Enhanced laws aim to cut forced marriages

datingForced marriage is continuing in Britain – despite the move in June to criminalise the practice. The continued prevalence has prompted the government’s Forced Marriage Unit (FMU) to go on a road show (which is in Avon and Somerset today) to try and curb the practice

Nearly two-thirds of the cases that the FMU deals with stem from the South Asian communities, where the cultural practice of arranged marriage can occasionally become forced marriage, which the government considers a form of violence.

The law defines a forced marriage as one in which one or both spouses are coerced into marrying by “physical, psychological, financial, sexual or emotional pressure.” An arranged marriage is presumed to be one where both parties consent. The legislation, which carries a maximum prison sentence of seven years, also makes it a crime to force a British subject into marriage abroad, since some families force their children to fly to countries, like Pakistan, India or Bangladesh, for an arranged marriage there.

When the practice was outlawed Theresa May, the Home Secretary, said “forced marriage is a tragedy for each and every victim, and its very nature means that many cases go unreported.”

Last year the FMU dealt with 1,302 cases, with 82 percent of the victims female, while 40 percent were age 17 or under and 15 percent were 15 or under. The Home Office said 43 percent of the cases involved Pakistan, 11 percent India and 10 percent Bangladesh, though 74 countries were involved.

Other estimates from social workers and campaigners suggest that there are 5,000 to 8,000 cases of forced marriage annually in Britain.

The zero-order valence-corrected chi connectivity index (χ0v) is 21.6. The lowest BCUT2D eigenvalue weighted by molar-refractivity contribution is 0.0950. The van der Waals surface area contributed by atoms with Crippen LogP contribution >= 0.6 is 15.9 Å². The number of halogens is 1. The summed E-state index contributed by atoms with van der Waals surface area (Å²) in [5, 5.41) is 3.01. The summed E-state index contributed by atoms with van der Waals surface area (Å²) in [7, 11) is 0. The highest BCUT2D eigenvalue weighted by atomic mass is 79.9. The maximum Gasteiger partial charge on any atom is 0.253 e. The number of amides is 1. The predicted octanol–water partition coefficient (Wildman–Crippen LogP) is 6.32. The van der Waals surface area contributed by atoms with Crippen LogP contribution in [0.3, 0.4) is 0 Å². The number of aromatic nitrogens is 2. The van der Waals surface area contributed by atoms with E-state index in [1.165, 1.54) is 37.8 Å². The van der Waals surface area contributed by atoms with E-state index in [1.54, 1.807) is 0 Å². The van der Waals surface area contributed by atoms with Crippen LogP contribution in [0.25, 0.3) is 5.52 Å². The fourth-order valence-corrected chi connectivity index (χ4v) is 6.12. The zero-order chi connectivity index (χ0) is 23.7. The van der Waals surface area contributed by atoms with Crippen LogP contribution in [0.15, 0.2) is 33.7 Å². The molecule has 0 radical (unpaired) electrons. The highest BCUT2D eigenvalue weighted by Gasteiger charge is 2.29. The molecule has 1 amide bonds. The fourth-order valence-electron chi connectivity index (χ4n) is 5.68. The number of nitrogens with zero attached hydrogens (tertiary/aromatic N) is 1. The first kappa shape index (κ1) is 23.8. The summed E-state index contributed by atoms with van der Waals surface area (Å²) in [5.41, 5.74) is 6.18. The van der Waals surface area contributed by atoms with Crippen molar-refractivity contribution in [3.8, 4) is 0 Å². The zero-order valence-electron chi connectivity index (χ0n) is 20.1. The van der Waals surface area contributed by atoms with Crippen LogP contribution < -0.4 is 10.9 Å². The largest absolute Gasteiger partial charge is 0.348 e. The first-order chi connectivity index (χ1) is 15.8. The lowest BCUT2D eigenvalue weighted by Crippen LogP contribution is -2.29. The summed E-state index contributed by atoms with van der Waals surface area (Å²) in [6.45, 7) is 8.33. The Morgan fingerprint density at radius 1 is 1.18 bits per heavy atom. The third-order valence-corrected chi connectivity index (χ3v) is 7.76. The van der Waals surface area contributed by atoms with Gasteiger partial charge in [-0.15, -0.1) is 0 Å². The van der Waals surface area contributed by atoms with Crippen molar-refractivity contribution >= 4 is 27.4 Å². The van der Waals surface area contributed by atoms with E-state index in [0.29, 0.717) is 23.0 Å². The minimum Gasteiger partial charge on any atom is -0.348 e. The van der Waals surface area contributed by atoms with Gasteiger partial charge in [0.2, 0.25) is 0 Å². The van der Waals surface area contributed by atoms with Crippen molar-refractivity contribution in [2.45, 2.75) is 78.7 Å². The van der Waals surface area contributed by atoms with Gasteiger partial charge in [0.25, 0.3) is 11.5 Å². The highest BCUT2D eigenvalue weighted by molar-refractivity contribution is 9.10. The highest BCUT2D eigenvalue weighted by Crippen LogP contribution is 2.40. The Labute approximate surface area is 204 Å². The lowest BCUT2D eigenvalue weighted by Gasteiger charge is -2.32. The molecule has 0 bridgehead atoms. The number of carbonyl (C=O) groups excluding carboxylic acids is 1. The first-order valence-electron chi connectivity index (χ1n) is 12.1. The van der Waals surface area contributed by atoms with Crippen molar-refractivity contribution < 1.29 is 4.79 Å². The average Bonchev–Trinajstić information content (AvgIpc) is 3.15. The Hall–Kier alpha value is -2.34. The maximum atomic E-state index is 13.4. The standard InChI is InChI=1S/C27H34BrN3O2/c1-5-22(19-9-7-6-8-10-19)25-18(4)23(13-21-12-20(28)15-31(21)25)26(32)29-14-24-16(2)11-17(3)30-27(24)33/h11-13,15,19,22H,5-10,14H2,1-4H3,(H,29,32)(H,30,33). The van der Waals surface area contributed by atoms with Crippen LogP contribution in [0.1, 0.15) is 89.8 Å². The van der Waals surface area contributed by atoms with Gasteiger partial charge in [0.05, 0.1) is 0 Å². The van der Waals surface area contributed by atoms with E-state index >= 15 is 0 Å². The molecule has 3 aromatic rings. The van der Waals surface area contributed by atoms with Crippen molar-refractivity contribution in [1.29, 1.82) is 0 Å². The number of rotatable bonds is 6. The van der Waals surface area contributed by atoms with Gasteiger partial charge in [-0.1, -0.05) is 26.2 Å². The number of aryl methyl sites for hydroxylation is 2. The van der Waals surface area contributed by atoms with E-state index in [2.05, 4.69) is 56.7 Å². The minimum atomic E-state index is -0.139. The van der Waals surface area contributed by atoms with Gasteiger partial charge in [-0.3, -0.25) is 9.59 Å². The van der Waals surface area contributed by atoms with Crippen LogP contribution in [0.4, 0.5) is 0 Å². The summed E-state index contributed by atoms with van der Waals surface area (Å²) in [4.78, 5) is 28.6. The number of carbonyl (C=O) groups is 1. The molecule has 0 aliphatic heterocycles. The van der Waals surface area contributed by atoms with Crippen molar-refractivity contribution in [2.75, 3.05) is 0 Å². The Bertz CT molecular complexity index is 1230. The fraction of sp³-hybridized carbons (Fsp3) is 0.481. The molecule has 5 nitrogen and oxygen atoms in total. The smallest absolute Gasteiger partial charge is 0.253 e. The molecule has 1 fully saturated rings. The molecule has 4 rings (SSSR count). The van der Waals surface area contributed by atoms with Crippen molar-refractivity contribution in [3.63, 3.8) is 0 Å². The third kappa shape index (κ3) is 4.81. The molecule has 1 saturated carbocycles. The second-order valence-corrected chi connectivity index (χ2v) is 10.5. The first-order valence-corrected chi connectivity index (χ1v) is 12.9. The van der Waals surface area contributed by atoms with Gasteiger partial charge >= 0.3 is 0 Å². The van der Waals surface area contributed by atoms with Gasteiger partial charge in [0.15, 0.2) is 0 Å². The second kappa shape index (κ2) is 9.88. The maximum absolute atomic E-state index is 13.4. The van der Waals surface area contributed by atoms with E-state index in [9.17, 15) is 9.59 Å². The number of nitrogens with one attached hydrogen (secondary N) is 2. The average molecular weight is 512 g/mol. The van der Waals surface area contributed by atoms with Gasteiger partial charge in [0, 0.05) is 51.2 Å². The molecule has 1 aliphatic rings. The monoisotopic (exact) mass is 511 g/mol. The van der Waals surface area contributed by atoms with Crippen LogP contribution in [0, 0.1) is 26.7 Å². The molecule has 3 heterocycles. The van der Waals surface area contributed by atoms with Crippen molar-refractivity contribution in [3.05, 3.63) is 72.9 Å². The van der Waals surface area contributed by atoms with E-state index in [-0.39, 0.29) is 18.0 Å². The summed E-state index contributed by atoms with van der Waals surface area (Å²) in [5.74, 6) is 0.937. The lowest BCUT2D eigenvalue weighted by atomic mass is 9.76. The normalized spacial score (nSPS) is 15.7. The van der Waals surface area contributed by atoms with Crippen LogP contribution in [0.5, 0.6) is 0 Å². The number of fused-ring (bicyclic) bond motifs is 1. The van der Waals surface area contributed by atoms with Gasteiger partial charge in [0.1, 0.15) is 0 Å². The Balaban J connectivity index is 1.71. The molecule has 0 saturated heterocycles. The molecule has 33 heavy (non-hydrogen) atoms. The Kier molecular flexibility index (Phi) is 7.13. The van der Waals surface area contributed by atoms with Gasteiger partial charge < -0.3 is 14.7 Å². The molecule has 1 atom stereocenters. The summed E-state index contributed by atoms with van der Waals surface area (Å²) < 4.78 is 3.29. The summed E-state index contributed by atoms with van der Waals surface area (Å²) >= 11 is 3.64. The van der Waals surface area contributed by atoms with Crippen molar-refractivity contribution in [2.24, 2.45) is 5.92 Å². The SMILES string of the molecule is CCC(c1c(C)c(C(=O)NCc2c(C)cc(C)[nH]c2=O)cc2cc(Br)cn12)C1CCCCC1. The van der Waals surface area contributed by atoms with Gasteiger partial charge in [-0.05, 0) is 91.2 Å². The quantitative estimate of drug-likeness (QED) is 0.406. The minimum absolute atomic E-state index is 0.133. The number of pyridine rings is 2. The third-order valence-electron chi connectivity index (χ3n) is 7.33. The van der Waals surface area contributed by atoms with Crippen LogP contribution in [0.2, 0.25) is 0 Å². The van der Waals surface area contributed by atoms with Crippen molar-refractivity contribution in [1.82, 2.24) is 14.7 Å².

One woman told the BBC, which did not reveal her name, that she had been duped into travelling to Pakistan at the age of 17 to marry her first cousin on the pretext of a family vacation. She later escaped what she called an “absolutely horrendous” marriage, in which she was “treated like a slave” by the family of her husband. Her own family has disowned her.

Charities support forced marriage laws

Jasvinder Sanghera, founder of Karma Nirvana a charity, which supports victims of honour crimes and forced marriages said victims should report violations, and then decide whether to prosecute. “Nobody is going to be forcing you to prosecute or criminalise your parents,” she said. The charity currently receives over 500 calls a month to its helpline.

The National Society for the Prevention of Cruelty to Children (NSPCC) said that children as young as 12 had contacted the group about forced marriage, and that the number of calls trebled over the last three years.

Civil courts have long been able to issue Forced Marriage Protection Orders to prevent forced marriage. Ignoring such an order can lead to a five year prison sentence. The new laws beef up protection against such marriages.

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